What Does Christ Have To Do with Muhammad?

A number of conservative and Christian outlets (such as this one) are very concerned that a prominent Church of Sweden theologian claims that “Christians can view Muhammad as a prophet.” Jakob Wirén, in To Make Room for the Other?, advises Christians to view the founder of Islam as analogous to an Old Testament prophet. (I cannot find any information about this book other than second-hand; and all the links in the afore-cited article go to Swedish sources. However, Wirén’s 2017 book Hope and Otherness: Christian Eschatology and Interreligious Hospitality seems to cover the same topic. Perhaps his new one is a more popular version this work.) Wirén is a systematic theologian at Lund University and an advisor to the Archbishop of Uppsala.

First, the Lutheran Church of Sweden is (in)famous for its extreme theological liberalism. It not only ordains women, but blesses homosexual “marriages” and ordains practicing homosexuals. That might have something to do with its membership going from 95% of Sweden’s population in 1972 to 56% in 2019–and many of those are not even practicing, or believing, Christians.

Second, this attempt to mainstream Muhammad into Christianity goes back many years, and is not new with Swedish apostates. The French Catholic scholar of Islam, Louis Massignon (d. 1962), was perhaps the 20th century’s leading proponent of such. His ideas greatly influenced the Vatican II documents such as Lumen Gentium and Nostra Aetate which, among other things, declared that Islam was a fellow “Abrahamic faith” and that it contained genuine, if imperfect, revelation from God. In more recent years Catholic theologian Hans Küng has argued that “if we acknowledge Muhammad as a post-Christian prophet, then to be consistent we shall also have to admit…that…his message is not simply Muhammad’s word, but God’s word” (Christianity and the World Religions, 1986, p. 31). He also contends that “perhaps…it is only dogmatic prejudice when we recognize Amos and Hosea, Isaiah and Jeremiah, as prophets, but not Muhammad” (p. 26).

Muhammad (on camel) and Jesus (on donkey), from Muslim World Today.

Perhaps it’s because I’m trained as a historian, not a systematic theologian–but I cannot find a logical way to acknowledge the prophecy of a man whose utterances, enshrined in the Quran, deny the Trinity, condemn the Incarnation, and claim the crucifixion is a lie. Yes, I’m sure Massignon and Küng and Wirén meant well–but so what? This “can’t we all just get along?” approach still amounts to telling people what their itching ears want to hear. Either Jesus Christ is “the way, the truth and the life“–as He said about Himself–or He’s not. Muhammad taught otherwise, and granting Islam’s founder authoritative status in the Church reeks of antichrist.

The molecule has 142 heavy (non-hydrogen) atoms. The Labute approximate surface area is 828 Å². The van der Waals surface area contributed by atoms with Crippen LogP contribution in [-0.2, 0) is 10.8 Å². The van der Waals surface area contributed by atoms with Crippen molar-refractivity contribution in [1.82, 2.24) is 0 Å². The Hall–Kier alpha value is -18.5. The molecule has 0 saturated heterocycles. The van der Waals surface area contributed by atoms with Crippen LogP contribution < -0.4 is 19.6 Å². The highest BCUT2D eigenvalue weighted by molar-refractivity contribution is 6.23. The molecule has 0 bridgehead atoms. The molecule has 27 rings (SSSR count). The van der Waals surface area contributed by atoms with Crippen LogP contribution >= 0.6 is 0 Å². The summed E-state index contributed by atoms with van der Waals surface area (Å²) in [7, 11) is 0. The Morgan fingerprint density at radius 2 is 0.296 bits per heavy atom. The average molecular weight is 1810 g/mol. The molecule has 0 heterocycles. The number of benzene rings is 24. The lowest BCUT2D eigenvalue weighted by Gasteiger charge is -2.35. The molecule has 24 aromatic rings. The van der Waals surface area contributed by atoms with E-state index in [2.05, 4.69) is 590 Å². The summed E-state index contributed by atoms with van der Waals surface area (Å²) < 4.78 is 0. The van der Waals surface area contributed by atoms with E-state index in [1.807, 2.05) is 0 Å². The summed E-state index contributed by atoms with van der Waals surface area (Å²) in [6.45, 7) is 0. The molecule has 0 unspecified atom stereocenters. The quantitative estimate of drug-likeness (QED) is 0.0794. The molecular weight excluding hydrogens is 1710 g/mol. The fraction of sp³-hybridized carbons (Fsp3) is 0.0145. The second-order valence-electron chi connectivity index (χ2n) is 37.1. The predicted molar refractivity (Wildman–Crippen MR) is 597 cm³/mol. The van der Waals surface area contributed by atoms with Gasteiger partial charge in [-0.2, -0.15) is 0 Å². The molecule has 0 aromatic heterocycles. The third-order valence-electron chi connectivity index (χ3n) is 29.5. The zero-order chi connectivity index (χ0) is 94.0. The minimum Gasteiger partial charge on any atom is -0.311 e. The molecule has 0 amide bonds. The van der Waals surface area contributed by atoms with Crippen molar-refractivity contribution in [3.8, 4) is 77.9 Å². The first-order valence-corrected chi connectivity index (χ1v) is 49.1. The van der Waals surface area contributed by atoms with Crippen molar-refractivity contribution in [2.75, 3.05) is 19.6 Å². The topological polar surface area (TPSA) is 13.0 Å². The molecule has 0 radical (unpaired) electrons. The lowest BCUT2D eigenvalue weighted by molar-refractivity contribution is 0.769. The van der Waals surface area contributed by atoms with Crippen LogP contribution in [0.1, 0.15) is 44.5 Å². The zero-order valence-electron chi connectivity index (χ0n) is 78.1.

I just recently finished a slim bio of the Ethiopian Christian martyr Reverend Gudina Tumsa, killed by the Communist regime there in 1979. Tumsa was the head of the Ethiopian Evangelical Chuch Mekane Yesus (EECMY) before his untimely murder. He had studied in the US and traveled to South Africa, where he met Anglican Bishop (then) Desmond Tutu. While Gudina agreed with Tutu on the horror and ungodliness of apartheid, he parted ways with him on the ecumenical movement. Reverend Gudina believed that salvation is NOT possible outside of Christianity and that the primary task of the Church is to evangelize the world. “His concept of ecumenism was based on the authority of Scripture” (Urga, p. 46).

African Christianity in general is growing by leaps and bounds. Even a decade ago 1/4 of the world’s Christians lived in Africa–the percentage here in 2021 is undoubtedly higher. Five of the world’s ten largest Lutheran bodies are found in Africa or Asia. The Ethiopian church is the world’s largest, followed by the one in Tanzania. Also in the top ten are Lutheran churches in Indonesia, India and Madagascar. One might well speculate that Africans’ adherence to orthodox Christianity has something to do with this. The EECMY, for example, broke with the Evangelical Lutheran Church in America (ELCA) back in 2013 over its support for abortion and homosexuality. Now the Ethiopian Lutherans are affiliated with my own denomination, the Lutheran Church-Missouri Synod–which so far still takes I Corinthians 6:9, 10 seriously. And refuses to heed the Quran.